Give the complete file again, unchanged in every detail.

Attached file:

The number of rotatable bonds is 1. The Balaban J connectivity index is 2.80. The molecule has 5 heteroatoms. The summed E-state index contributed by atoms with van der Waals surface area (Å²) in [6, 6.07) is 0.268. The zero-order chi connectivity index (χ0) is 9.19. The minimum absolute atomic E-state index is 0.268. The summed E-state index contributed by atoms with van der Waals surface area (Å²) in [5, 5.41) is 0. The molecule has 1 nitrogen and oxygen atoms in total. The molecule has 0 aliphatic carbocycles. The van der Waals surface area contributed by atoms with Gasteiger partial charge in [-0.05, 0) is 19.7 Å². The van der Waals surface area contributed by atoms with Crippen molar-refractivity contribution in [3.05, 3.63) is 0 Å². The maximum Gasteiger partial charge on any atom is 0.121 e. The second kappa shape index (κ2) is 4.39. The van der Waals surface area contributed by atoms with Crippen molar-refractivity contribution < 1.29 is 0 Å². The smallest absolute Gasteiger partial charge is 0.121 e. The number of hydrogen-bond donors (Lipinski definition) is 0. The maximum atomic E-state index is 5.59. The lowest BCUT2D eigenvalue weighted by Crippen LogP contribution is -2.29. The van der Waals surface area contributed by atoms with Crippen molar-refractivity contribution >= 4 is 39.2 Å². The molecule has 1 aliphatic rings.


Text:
The number of rotatable bonds is 1. The Balaban J connectivity index is 2.80. The molecule has 5 heteroatoms. The summed E-state index contributed by atoms with van der Waals surface area (Å²) in [6, 6.07) is 0.268. The zero-order chi connectivity index (χ0) is 9.19. The minimum absolute atomic E-state index is 0.268. The summed E-state index contributed by atoms with van der Waals surface area (Å²) in [5, 5.41) is 0. The molecule has 1 nitrogen and oxygen atoms in total. The molecule has 0 aliphatic carbocycles. The van der Waals surface area contributed by atoms with Gasteiger partial charge in [-0.05, 0) is 19.7 Å². The van der Waals surface area contributed by atoms with Crippen molar-refractivity contribution in [3.05, 3.63) is 0 Å². The maximum Gasteiger partial charge on any atom is 0.121 e. The second kappa shape index (κ2) is 4.39. The van der Waals surface area contributed by atoms with Crippen molar-refractivity contribution < 1.29 is 0 Å². The smallest absolute Gasteiger partial charge is 0.121 e. The number of hydrogen-bond donors (Lipinski definition) is 0. The maximum atomic E-state index is 5.59. The lowest BCUT2D eigenvalue weighted by Crippen LogP contribution is -2.29. The van der Waals surface area contributed by atoms with Crippen molar-refractivity contribution >= 4 is 39.2 Å². The molecule has 1 aliphatic rings.